For many of us, a Christmas tree is an essential element of our holiday celebrations.
A tree adorned with beautiful ornaments, lights and tinsel brings a Christmas feeling and simply put, a joy to our home.
Unfortunately, for cat owners, a Christmas tree could also bring trouble and mess to their homes.
A cat treats a Christmas tree as an ultimate cat toy. It’s all so new, colorful, and flickering that it is too much of a temptation for a cat not to ignore it.
Your cat will do everything in her power to climb on it, swat at hanging ornaments and chew on the lights and tinsel.
There are many dangers associated with a cat and a Christmas tree and many cat owners look for ways to cat-proof their Christmas tree so that it’s safe for both the cat and the house.
Below is a list of tips on how to cat-proof your Christmas tree during the upcoming holiday season.
1. Consider an artificial Christmas tree
The first tip on our list is to consider buying an artificial tree. Artificial trees are not without the cons, but at least you can eliminate two crucial problems at the start: pine needles and tree water.
Pine needles are sharp and toxic to a cat. If your cat digests pine needles they can obstruct and puncture your cat’s intestines as well your cat could get an allergic reaction to them.
If you decide to go with a live tree, vacuum the floor frequently so that you minimize the number of pine needles lying around.
Water at the base of the tree is full of chemicals, fertilizer, bacteria and mold. It will make your cat sick immediately after she drinks it.
If you decide to go with a live tree, you must cover and block off the access to tree water so that your cat cannot drink it.
2. Anchor the tree
Either live or artificial, any tree can collapse and hurt your cat, a child and simply cause a mess in your house.
A tree is prone to collapsing when your cat jumps or climbs on it.
There are two things you can do to minimize the risk of a tree tipping over.
Firstly, place your Christmas tree away from any furniture that could act as a springboard for your cat to jump on the tree.
The clear fishing line will be invisible to the eye. The small hooks will also be a little noticeable and they can stay in your walls all year round.
3. Familiarize your cat with a tree before dressing it up
Cats are fond and curious about any new item in the house.
You can try minimizing your cat’s fondness for the tree by familiarizing her with a tree a few days before you dress it up.
Just bring the tree to the house and let your cat see and be around it. After a couple of days, your cat will get accustomed to the new object and when the tree is decorated it may already lose some of its appeal.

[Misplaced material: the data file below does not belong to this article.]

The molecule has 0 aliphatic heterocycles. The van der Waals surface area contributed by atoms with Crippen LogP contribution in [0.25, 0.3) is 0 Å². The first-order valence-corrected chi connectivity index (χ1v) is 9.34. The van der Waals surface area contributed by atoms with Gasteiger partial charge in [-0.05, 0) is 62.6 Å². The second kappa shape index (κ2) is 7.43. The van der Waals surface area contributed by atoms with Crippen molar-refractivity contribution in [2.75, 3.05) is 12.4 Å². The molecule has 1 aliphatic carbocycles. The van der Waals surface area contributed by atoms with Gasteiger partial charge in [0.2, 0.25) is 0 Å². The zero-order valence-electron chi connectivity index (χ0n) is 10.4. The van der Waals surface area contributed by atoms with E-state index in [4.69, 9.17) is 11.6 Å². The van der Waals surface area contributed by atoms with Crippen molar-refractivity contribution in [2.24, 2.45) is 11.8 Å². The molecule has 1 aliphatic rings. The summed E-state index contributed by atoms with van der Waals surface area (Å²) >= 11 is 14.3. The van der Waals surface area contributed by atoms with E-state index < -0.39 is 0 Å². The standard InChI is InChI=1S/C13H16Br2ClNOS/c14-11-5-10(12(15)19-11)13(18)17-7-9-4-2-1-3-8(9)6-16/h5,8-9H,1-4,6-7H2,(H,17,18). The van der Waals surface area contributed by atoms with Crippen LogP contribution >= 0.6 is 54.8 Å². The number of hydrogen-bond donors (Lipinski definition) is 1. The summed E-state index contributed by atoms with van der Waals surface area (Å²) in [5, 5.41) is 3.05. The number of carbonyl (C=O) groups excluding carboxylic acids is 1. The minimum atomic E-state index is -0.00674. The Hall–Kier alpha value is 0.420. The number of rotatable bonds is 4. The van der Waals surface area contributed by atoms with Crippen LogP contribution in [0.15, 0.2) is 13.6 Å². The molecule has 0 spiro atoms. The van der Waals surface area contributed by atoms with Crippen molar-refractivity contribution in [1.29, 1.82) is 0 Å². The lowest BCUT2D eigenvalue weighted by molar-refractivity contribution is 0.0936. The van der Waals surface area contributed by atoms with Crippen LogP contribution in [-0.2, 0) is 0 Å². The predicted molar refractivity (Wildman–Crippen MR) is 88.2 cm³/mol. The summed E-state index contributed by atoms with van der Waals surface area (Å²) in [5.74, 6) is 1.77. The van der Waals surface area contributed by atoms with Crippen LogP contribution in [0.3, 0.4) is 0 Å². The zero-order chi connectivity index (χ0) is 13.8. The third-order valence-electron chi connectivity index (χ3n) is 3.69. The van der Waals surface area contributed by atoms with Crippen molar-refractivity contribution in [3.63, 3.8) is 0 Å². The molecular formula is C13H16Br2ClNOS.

4. Distract your cat with new toys
As was already mentioned, cats love new items.
At the same time when you set up a new Christmas tree, give your cat a new interactive cat toy.
The new toy will work as a distractor. Your cat will switch her attention from the tree to the toy and hopefully leave the tree alone.
Check our list of Christmas gifts for cats for more ideas of the items that could draw your cat’s attention away from the Christmas tree.
5. Spray the tree with a bitter deterrent
Even if you decide to go with an artificial Christmas tree, your cat could still attempt to chew on its branches.
The plastic needles when ingested, can lodge in your cat’s intestines and cause a blockage.
To deter your cat from chewing on the branches, try spraying the tree with a bitter spray as a deterrent.
6. Use a cat deterrent mat
A very effective way of keeping your cat away from the Christmas tree is by laying a special cat deterrent mat around the tree.
The mat has spikes that won’t hurt your cat, but your cat won’t be able to walk over the area covered by the mat and reach the tree.
7. Use an aluminum foil
Cats hate the feel and a crinkle sound of the aluminum foil.
This makes the tin foil an effective deterrent for keeping your cat off the places you don’t want her to access.
Make a ring from the aluminum foil around the Christmas tree to keep her away from coming close to the tree.
8. Isolate your cat
If your cat is very unruly and nothing can keep her away from the Christmas tree you could consider isolating her in another room.
9. Use a cat calming spray
You can try curbing your cat’s excitement with a Christmas tree by using a cat calming spray.
Cat calming sprays contain pheromones, soothing herbal oils or catnip that make a cat relaxed and calm.
Plug in a diffuser with a cat calming spray in a room where you keep your Christmas tree.
10. Don’t use glass ornaments
Glass ornaments are easily breakable. If your tree collapses or a cat swat at the bauble and breaks it then the sharp edges can cut and hurt your cat.
When choosing the ornaments, instead of buying easily breakable ones, choose decorations made of plastic, wood or fabric.
11. Hang ornaments high on the tree
Try hanging ornaments high on the tree, so that your cat cannot reach them.
That especially applies to breakable or very appealing ornaments that would be tempting for your cat to swat at or to chew on.
12. Don’t use tinsel
Tinsel is a shiny, flimsy string that is super appealing to cats.
Unfortunately, if your cat chews and swallows bits of it, they could lodge in your cat intestines and cause blocked and obstruction.
Best to avoid tinsel or put it high up the tree so your cat cannot reach it.
13. Hide the wires and switch off the lights when you go out
If your cat chews on the wires she could get electrocuted, not to mention it could pose a fire risk to your house.
Try to barrier off the wires from your cat. For example, you can hide them under the carpet.
Also, always switch off the Christmas lights when you go to sleep or you leave the house.
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